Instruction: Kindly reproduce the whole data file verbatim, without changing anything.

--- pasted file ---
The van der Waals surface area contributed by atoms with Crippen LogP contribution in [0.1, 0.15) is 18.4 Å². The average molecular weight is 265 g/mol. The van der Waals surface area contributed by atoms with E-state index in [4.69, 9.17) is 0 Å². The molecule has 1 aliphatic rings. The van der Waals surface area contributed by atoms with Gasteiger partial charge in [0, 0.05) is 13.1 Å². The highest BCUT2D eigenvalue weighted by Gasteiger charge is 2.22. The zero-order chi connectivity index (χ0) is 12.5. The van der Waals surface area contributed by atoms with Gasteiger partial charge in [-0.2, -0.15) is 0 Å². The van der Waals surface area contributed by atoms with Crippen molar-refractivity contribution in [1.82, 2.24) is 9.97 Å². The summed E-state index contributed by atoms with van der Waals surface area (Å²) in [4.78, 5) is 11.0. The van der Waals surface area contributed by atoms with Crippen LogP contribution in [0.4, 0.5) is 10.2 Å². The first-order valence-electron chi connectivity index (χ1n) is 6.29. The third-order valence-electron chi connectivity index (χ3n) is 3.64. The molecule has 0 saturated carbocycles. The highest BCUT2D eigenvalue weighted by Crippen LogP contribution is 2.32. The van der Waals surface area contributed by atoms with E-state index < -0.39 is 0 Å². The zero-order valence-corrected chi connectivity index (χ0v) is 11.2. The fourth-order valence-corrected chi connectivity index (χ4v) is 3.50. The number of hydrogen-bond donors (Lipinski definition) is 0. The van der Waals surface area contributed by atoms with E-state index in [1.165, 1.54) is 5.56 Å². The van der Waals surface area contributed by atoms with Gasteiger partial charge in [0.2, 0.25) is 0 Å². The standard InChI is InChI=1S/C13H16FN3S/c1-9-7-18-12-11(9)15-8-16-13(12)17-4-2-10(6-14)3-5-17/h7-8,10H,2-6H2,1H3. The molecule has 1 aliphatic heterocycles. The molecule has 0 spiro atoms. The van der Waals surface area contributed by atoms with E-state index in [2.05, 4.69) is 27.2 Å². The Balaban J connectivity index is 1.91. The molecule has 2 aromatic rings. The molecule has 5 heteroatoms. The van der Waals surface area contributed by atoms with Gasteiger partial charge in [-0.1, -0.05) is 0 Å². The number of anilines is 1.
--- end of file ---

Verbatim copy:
The van der Waals surface area contributed by atoms with Crippen LogP contribution in [0.1, 0.15) is 18.4 Å². The average molecular weight is 265 g/mol. The van der Waals surface area contributed by atoms with E-state index in [4.69, 9.17) is 0 Å². The molecule has 1 aliphatic rings. The van der Waals surface area contributed by atoms with Gasteiger partial charge in [0, 0.05) is 13.1 Å². The highest BCUT2D eigenvalue weighted by Gasteiger charge is 2.22. The zero-order chi connectivity index (χ0) is 12.5. The van der Waals surface area contributed by atoms with Gasteiger partial charge in [-0.2, -0.15) is 0 Å². The van der Waals surface area contributed by atoms with Crippen molar-refractivity contribution in [1.82, 2.24) is 9.97 Å². The summed E-state index contributed by atoms with van der Waals surface area (Å²) in [4.78, 5) is 11.0. The van der Waals surface area contributed by atoms with Crippen LogP contribution in [0.4, 0.5) is 10.2 Å². The first-order valence-electron chi connectivity index (χ1n) is 6.29. The third-order valence-electron chi connectivity index (χ3n) is 3.64. The molecule has 0 saturated carbocycles. The highest BCUT2D eigenvalue weighted by Crippen LogP contribution is 2.32. The van der Waals surface area contributed by atoms with E-state index < -0.39 is 0 Å². The zero-order valence-corrected chi connectivity index (χ0v) is 11.2. The fourth-order valence-corrected chi connectivity index (χ4v) is 3.50. The number of hydrogen-bond donors (Lipinski definition) is 0. The van der Waals surface area contributed by atoms with E-state index in [1.165, 1.54) is 5.56 Å². The van der Waals surface area contributed by atoms with Gasteiger partial charge in [0.2, 0.25) is 0 Å². The standard InChI is InChI=1S/C13H16FN3S/c1-9-7-18-12-11(9)15-8-16-13(12)17-4-2-10(6-14)3-5-17/h7-8,10H,2-6H2,1H3. The molecule has 1 aliphatic heterocycles. The molecule has 0 spiro atoms. The van der Waals surface area contributed by atoms with E-state index in [2.05, 4.69) is 27.2 Å². The Balaban J connectivity index is 1.91. The molecule has 2 aromatic rings. The molecule has 5 heteroatoms. The van der Waals surface area contributed by atoms with Gasteiger partial charge in [-0.1, -0.05) is 0 Å². The number of anilines is 1.